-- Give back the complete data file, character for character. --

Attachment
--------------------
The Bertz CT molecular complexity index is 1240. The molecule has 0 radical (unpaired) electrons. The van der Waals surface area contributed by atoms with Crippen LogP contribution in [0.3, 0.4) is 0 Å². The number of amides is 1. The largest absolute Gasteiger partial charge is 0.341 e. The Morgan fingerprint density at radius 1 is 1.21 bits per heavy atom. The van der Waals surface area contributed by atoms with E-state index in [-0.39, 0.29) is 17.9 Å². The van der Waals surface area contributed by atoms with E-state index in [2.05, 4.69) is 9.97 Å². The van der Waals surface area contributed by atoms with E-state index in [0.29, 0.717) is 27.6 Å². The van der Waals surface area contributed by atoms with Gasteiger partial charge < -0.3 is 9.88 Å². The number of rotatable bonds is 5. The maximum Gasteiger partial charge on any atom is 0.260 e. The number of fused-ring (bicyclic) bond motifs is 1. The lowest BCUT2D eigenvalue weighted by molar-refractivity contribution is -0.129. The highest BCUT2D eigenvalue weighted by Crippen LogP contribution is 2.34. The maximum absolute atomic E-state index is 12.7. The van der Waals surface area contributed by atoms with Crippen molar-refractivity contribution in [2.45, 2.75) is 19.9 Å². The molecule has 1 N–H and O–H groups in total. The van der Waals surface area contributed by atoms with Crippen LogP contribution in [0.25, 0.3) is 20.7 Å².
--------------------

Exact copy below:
The Bertz CT molecular complexity index is 1240. The molecule has 0 radical (unpaired) electrons. The van der Waals surface area contributed by atoms with Crippen LogP contribution in [0.3, 0.4) is 0 Å². The number of amides is 1. The largest absolute Gasteiger partial charge is 0.341 e. The Morgan fingerprint density at radius 1 is 1.21 bits per heavy atom. The van der Waals surface area contributed by atoms with E-state index in [-0.39, 0.29) is 17.9 Å². The van der Waals surface area contributed by atoms with E-state index in [2.05, 4.69) is 9.97 Å². The van der Waals surface area contributed by atoms with E-state index in [0.29, 0.717) is 27.6 Å². The van der Waals surface area contributed by atoms with Gasteiger partial charge < -0.3 is 9.88 Å². The number of rotatable bonds is 5. The maximum Gasteiger partial charge on any atom is 0.260 e. The number of fused-ring (bicyclic) bond motifs is 1. The lowest BCUT2D eigenvalue weighted by molar-refractivity contribution is -0.129. The highest BCUT2D eigenvalue weighted by Crippen LogP contribution is 2.34. The maximum absolute atomic E-state index is 12.7. The van der Waals surface area contributed by atoms with Crippen molar-refractivity contribution in [2.45, 2.75) is 19.9 Å². The molecule has 1 N–H and O–H groups in total. The van der Waals surface area contributed by atoms with Crippen LogP contribution in [0.25, 0.3) is 20.7 Å².